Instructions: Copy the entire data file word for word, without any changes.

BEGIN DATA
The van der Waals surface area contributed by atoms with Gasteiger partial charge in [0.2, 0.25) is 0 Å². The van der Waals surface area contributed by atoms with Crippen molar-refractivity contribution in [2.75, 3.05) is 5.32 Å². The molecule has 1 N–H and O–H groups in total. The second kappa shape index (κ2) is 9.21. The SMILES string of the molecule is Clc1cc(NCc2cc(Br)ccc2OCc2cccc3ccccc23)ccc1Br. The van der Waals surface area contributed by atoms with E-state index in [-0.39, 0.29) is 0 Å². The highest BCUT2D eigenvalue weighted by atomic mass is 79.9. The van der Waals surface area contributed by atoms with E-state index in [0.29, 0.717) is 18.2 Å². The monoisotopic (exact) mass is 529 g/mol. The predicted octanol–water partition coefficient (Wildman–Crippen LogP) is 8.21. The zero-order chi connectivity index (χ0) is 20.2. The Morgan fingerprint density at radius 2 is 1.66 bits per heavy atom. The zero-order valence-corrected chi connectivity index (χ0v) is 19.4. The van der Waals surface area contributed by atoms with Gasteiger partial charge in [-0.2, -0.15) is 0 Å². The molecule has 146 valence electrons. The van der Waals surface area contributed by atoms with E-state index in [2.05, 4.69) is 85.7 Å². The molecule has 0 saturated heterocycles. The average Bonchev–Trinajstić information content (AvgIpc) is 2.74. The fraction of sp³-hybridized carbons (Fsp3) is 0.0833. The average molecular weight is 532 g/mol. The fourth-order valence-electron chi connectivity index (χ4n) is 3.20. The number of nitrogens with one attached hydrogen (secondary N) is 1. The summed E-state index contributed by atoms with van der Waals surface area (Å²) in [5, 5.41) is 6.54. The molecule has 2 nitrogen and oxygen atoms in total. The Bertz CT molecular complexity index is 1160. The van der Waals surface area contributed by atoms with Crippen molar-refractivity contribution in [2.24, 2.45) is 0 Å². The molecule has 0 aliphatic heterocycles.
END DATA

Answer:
The van der Waals surface area contributed by atoms with Gasteiger partial charge in [0.2, 0.25) is 0 Å². The van der Waals surface area contributed by atoms with Crippen molar-refractivity contribution in [2.75, 3.05) is 5.32 Å². The molecule has 1 N–H and O–H groups in total. The second kappa shape index (κ2) is 9.21. The SMILES string of the molecule is Clc1cc(NCc2cc(Br)ccc2OCc2cccc3ccccc23)ccc1Br. The van der Waals surface area contributed by atoms with E-state index in [-0.39, 0.29) is 0 Å². The highest BCUT2D eigenvalue weighted by atomic mass is 79.9. The van der Waals surface area contributed by atoms with E-state index in [0.29, 0.717) is 18.2 Å². The monoisotopic (exact) mass is 529 g/mol. The predicted octanol–water partition coefficient (Wildman–Crippen LogP) is 8.21. The zero-order chi connectivity index (χ0) is 20.2. The Morgan fingerprint density at radius 2 is 1.66 bits per heavy atom. The zero-order valence-corrected chi connectivity index (χ0v) is 19.4. The van der Waals surface area contributed by atoms with Gasteiger partial charge in [-0.2, -0.15) is 0 Å². The molecule has 146 valence electrons. The van der Waals surface area contributed by atoms with E-state index in [2.05, 4.69) is 85.7 Å². The molecule has 0 saturated heterocycles. The average Bonchev–Trinajstić information content (AvgIpc) is 2.74. The fraction of sp³-hybridized carbons (Fsp3) is 0.0833. The average molecular weight is 532 g/mol. The fourth-order valence-electron chi connectivity index (χ4n) is 3.20. The number of nitrogens with one attached hydrogen (secondary N) is 1. The summed E-state index contributed by atoms with van der Waals surface area (Å²) in [5, 5.41) is 6.54. The molecule has 2 nitrogen and oxygen atoms in total. The Bertz CT molecular complexity index is 1160. The van der Waals surface area contributed by atoms with Crippen molar-refractivity contribution in [2.24, 2.45) is 0 Å². The molecule has 0 aliphatic heterocycles.